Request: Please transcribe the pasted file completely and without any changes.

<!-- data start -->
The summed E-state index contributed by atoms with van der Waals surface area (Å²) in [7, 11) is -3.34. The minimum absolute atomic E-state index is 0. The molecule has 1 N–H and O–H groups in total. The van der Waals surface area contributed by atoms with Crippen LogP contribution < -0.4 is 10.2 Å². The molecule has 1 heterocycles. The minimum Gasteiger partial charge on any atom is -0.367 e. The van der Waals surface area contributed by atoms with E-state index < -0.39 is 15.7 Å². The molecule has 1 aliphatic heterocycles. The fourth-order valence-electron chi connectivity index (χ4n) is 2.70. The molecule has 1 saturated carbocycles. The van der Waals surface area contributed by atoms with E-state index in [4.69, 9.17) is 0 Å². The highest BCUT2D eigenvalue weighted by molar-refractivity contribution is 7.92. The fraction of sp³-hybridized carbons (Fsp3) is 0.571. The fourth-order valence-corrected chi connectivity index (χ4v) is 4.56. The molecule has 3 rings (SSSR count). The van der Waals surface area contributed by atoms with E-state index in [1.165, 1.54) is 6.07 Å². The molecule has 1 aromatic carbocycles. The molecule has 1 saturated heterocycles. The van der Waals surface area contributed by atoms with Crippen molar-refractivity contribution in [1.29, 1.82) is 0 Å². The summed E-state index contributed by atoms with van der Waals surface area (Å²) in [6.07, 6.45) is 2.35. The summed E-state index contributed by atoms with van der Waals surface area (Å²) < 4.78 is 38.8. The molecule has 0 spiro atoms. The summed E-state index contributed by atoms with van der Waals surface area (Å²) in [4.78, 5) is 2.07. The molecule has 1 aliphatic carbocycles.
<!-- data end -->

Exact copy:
The summed E-state index contributed by atoms with van der Waals surface area (Å²) in [7, 11) is -3.34. The minimum absolute atomic E-state index is 0. The molecule has 1 N–H and O–H groups in total. The van der Waals surface area contributed by atoms with Crippen LogP contribution < -0.4 is 10.2 Å². The molecule has 1 heterocycles. The minimum Gasteiger partial charge on any atom is -0.367 e. The van der Waals surface area contributed by atoms with E-state index < -0.39 is 15.7 Å². The molecule has 1 aliphatic heterocycles. The fourth-order valence-electron chi connectivity index (χ4n) is 2.70. The molecule has 1 saturated carbocycles. The van der Waals surface area contributed by atoms with E-state index in [4.69, 9.17) is 0 Å². The highest BCUT2D eigenvalue weighted by molar-refractivity contribution is 7.92. The fraction of sp³-hybridized carbons (Fsp3) is 0.571. The fourth-order valence-corrected chi connectivity index (χ4v) is 4.56. The molecule has 3 rings (SSSR count). The van der Waals surface area contributed by atoms with E-state index in [1.165, 1.54) is 6.07 Å². The molecule has 1 aromatic carbocycles. The molecule has 1 saturated heterocycles. The van der Waals surface area contributed by atoms with Crippen molar-refractivity contribution in [1.29, 1.82) is 0 Å². The summed E-state index contributed by atoms with van der Waals surface area (Å²) in [6.07, 6.45) is 2.35. The summed E-state index contributed by atoms with van der Waals surface area (Å²) < 4.78 is 38.8. The molecule has 0 spiro atoms. The summed E-state index contributed by atoms with van der Waals surface area (Å²) in [4.78, 5) is 2.07. The molecule has 1 aliphatic carbocycles.